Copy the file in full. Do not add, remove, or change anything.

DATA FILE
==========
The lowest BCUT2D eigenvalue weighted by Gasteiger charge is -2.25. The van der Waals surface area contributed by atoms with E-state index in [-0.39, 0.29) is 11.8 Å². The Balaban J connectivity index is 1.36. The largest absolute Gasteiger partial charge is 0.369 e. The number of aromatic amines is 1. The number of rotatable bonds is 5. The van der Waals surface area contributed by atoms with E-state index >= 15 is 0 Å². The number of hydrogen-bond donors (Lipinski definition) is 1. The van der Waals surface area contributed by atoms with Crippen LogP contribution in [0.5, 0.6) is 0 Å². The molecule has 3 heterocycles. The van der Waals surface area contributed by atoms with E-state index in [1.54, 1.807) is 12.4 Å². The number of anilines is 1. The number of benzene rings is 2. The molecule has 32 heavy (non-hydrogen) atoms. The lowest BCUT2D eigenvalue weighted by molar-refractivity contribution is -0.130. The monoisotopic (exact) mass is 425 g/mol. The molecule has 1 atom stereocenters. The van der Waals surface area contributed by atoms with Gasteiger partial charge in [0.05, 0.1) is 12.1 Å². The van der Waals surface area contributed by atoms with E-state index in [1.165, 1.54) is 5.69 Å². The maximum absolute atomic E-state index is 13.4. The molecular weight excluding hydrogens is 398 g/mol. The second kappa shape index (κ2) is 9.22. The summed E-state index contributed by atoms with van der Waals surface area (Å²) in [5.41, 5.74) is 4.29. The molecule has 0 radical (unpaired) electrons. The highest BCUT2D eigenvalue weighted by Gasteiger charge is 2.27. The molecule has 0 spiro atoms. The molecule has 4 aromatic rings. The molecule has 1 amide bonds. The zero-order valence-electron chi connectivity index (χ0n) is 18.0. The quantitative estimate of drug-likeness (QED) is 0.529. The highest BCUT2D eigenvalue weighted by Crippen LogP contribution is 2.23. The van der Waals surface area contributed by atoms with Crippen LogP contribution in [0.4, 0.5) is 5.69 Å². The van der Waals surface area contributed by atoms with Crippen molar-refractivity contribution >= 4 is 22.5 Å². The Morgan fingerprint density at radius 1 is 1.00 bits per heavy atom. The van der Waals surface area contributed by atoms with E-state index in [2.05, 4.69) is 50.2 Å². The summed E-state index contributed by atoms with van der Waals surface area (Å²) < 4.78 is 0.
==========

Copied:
The lowest BCUT2D eigenvalue weighted by Gasteiger charge is -2.25. The van der Waals surface area contributed by atoms with E-state index in [-0.39, 0.29) is 11.8 Å². The Balaban J connectivity index is 1.36. The largest absolute Gasteiger partial charge is 0.369 e. The number of aromatic amines is 1. The number of rotatable bonds is 5. The van der Waals surface area contributed by atoms with E-state index >= 15 is 0 Å². The number of hydrogen-bond donors (Lipinski definition) is 1. The van der Waals surface area contributed by atoms with Crippen LogP contribution in [0.5, 0.6) is 0 Å². The molecule has 3 heterocycles. The van der Waals surface area contributed by atoms with E-state index in [1.54, 1.807) is 12.4 Å². The number of anilines is 1. The number of benzene rings is 2. The molecule has 32 heavy (non-hydrogen) atoms. The lowest BCUT2D eigenvalue weighted by molar-refractivity contribution is -0.130. The monoisotopic (exact) mass is 425 g/mol. The molecule has 1 atom stereocenters. The van der Waals surface area contributed by atoms with Gasteiger partial charge in [0.05, 0.1) is 12.1 Å². The van der Waals surface area contributed by atoms with E-state index in [1.165, 1.54) is 5.69 Å². The maximum absolute atomic E-state index is 13.4. The molecular weight excluding hydrogens is 398 g/mol. The second kappa shape index (κ2) is 9.22. The summed E-state index contributed by atoms with van der Waals surface area (Å²) in [5.41, 5.74) is 4.29. The molecule has 0 radical (unpaired) electrons. The highest BCUT2D eigenvalue weighted by Gasteiger charge is 2.27. The molecule has 0 spiro atoms. The molecule has 4 aromatic rings. The molecule has 1 amide bonds. The zero-order valence-electron chi connectivity index (χ0n) is 18.0. The quantitative estimate of drug-likeness (QED) is 0.529. The highest BCUT2D eigenvalue weighted by Crippen LogP contribution is 2.23. The van der Waals surface area contributed by atoms with Crippen LogP contribution in [0.4, 0.5) is 5.69 Å². The van der Waals surface area contributed by atoms with Crippen molar-refractivity contribution >= 4 is 22.5 Å². The Morgan fingerprint density at radius 1 is 1.00 bits per heavy atom. The van der Waals surface area contributed by atoms with E-state index in [2.05, 4.69) is 50.2 Å². The summed E-state index contributed by atoms with van der Waals surface area (Å²) < 4.78 is 0.